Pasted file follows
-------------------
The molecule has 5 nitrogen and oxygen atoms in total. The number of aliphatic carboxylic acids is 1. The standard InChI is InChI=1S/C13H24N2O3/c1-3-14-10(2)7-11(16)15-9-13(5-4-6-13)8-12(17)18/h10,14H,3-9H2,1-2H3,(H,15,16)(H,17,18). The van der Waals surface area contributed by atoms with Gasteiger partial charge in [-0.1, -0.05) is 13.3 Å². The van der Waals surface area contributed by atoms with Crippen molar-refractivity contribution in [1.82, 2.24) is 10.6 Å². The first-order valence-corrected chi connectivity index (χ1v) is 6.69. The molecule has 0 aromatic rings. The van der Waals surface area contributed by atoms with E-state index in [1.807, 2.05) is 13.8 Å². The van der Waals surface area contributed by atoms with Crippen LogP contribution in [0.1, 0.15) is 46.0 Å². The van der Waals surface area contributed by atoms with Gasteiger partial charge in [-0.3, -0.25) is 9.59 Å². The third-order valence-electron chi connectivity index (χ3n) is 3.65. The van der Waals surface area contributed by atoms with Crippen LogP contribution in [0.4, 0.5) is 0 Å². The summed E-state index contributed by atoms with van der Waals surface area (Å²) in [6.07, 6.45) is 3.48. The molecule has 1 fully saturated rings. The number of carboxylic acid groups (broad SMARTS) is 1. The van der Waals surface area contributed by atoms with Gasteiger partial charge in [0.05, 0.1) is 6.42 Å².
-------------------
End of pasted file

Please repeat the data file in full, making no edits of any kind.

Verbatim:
The molecule has 5 nitrogen and oxygen atoms in total. The number of aliphatic carboxylic acids is 1. The standard InChI is InChI=1S/C13H24N2O3/c1-3-14-10(2)7-11(16)15-9-13(5-4-6-13)8-12(17)18/h10,14H,3-9H2,1-2H3,(H,15,16)(H,17,18). The van der Waals surface area contributed by atoms with Gasteiger partial charge in [-0.1, -0.05) is 13.3 Å². The van der Waals surface area contributed by atoms with Crippen molar-refractivity contribution in [1.82, 2.24) is 10.6 Å². The first-order valence-corrected chi connectivity index (χ1v) is 6.69. The molecule has 0 aromatic rings. The van der Waals surface area contributed by atoms with E-state index in [1.807, 2.05) is 13.8 Å². The van der Waals surface area contributed by atoms with Crippen LogP contribution in [0.1, 0.15) is 46.0 Å². The van der Waals surface area contributed by atoms with Gasteiger partial charge in [-0.3, -0.25) is 9.59 Å². The third-order valence-electron chi connectivity index (χ3n) is 3.65. The van der Waals surface area contributed by atoms with Crippen LogP contribution in [0.4, 0.5) is 0 Å². The summed E-state index contributed by atoms with van der Waals surface area (Å²) in [6.07, 6.45) is 3.48. The molecule has 1 fully saturated rings. The number of carboxylic acid groups (broad SMARTS) is 1. The van der Waals surface area contributed by atoms with Gasteiger partial charge in [0.05, 0.1) is 6.42 Å².